This article is part three of three in a series focused on helping food processors learn more about HE robotics integration, including the history behind food-grade robotics, the benefits of robotics and tips on vetting integrators and robotics producers. Click here to read part one–The History of HE Robotics–or part two–The Benefits of HE Robotics.
After ascertaining that a food-grade robotics system is right for an organization, it’s research time.
At this stage, the food processor can start vetting integrators and robotics manufacturers. While talking to those organizations, the processor can also start determining what robots and end-of-arm tooling will be right for their application.
Let’s delve into that more.
Vetting Robotics Manufacturers & Integrators
Processors should never just go with the first robotics integrator or manufacturer they find.
Instead, shop around. Talk to numerous integrators and manufacturers. Research those companies.
Remember, robotics systems are not “cheap” products. These are highly complex machines that can make or break a processing line. Before purchasing one, the processor should look for a quality manufacturer and integrator.
To vet a robotics manufacturer, start by talking to their sales representative. Provide as many details as possible about your organization, including processes, products and pain points. A good robotics representative will also visit your facility so they can look at your line. This will help them determine whether or not they have a robot that fits your needs. In addition, look into the company’s history. Experience isn’t everything, but it’s definitely a big deal when investing in a costly endeavor that has huge consequences for an organization.
Also in regard to experience, check out their robotics selection. As a food processor, you want to work with a robotics manufacturer who knows the industry, not one who’s never put a robot in a facility similar to your own. As discussed in Part 1 of this series, food-grade robotics are vastly different from “regular” robots. It doesn’t matter how much experience or how loved the robotics manufacturer is–if you need washdown robots and they don’t have them, they shouldn’t be in consideration.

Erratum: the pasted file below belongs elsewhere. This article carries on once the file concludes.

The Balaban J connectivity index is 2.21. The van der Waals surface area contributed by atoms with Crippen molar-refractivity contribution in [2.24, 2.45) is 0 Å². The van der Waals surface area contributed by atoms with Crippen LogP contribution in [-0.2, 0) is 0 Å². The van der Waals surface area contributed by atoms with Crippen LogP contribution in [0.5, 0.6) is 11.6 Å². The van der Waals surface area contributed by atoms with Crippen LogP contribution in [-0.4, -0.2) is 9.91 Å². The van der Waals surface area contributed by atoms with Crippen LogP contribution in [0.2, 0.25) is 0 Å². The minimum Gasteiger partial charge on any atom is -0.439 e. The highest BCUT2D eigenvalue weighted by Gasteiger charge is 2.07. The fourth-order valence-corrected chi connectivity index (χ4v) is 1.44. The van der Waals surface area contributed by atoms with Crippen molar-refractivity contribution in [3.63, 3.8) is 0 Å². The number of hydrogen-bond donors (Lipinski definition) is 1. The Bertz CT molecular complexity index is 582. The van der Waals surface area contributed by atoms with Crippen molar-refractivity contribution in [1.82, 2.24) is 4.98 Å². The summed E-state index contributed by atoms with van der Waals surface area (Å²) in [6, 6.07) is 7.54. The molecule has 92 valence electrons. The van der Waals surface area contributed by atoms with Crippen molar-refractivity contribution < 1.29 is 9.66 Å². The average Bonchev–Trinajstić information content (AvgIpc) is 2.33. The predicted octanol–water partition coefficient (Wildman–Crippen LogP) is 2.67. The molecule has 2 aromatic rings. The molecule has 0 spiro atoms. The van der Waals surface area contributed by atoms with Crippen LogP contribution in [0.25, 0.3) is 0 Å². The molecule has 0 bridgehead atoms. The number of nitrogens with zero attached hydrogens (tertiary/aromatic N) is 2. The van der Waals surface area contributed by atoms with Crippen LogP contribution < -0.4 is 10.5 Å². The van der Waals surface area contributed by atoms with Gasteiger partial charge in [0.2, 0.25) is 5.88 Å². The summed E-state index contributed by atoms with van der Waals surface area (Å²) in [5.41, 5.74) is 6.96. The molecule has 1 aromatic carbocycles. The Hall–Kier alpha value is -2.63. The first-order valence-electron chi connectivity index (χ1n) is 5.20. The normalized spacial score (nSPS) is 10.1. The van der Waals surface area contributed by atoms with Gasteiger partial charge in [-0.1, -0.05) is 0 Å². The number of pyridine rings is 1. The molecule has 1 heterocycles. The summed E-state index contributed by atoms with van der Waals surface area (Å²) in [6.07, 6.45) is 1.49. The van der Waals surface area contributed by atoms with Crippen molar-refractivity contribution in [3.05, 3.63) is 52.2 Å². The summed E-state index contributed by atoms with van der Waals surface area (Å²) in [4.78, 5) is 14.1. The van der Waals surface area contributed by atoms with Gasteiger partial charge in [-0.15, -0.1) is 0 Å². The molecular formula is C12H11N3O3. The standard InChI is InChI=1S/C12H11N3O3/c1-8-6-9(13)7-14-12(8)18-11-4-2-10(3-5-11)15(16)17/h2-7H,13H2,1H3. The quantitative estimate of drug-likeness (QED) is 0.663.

Some processes, such as palletizing packages, don’t require the robots to be washdown capable, though. So again, it comes down to sharing your processes and needs with the manufacturer and getting their insight into their best product fits.
A quality integrator can help, too.
A robotics integrator is an organization that works with the processor and robotics manufacturer to design a robotics solution that fits the processor’s needs. The integrator will also program and install the system in the processor’s facility.
How can you know you’re partnering with a good integrator?
Again, research. Check out the integrator’s credentials. Talk to the robotics manufacturers about integrators they’ve worked with in the past. Some integrators and manufacturers, such as EnSight and Stäubli, have established relationships through previous integrations. These relationships can be extremely beneficial to the processor as it means the companies are comfortable working together–they will function as a team during your integration, not just as companies trying to a sale.
During your research, make sure you vet the organization’s experience with food processors, especially ones that are similar to yours. For example, if your organization is looking for an automation solution that involves handling raw meat, an integrator who has only worked with bakeries isn’t likely to understand your processes and pain points as well.
Once you’ve decided upon the integrator and manufacturer, it’s time to pick your machines.
Picking Robots & End-of-Arm Tooling
This is where being transparent with the integrator and robot manufacturer are exceptionally key.
During this process, the teams will meet with you to discuss your needs, pain points and processes. They’ll review your facility and work with you to determine a system that will meet your needs.
There are a variety of hygienic robotic solutions on the market. What works best for you depends on what you need it to do. For a simple pick and place, a SCARA model might excel. But if you need to manipulate product or palletize boxes, a 6-axis robot might be better.
As you’re considering the type of robot you need, you’ll also be determining what type of end-of-arm tooling you’ll need. Again, the process and product will dictate this choice.
It might seem intimidating, but there’s no reason to fret. When you partner with a good integrator and robotics manufacturer, your burden will be much lighter. The teams will be able to guide you through the plethora of options to find the solution that’s going to work best for your organization and product.
EnSight and Stäubli have worked together on numerous robotics integrations for food processors. Our teams understand the ins and outs of hygienic environments, food-grade robots and end-of-arm tooling. We can help you integrate a robotics solution that will improve your organization’s processing efficiency, overcome labor shortages, mitigate rising costs and keep team members safe.
If you’re interested in learning more, please contact EnSight Solutions to start your automation journey now.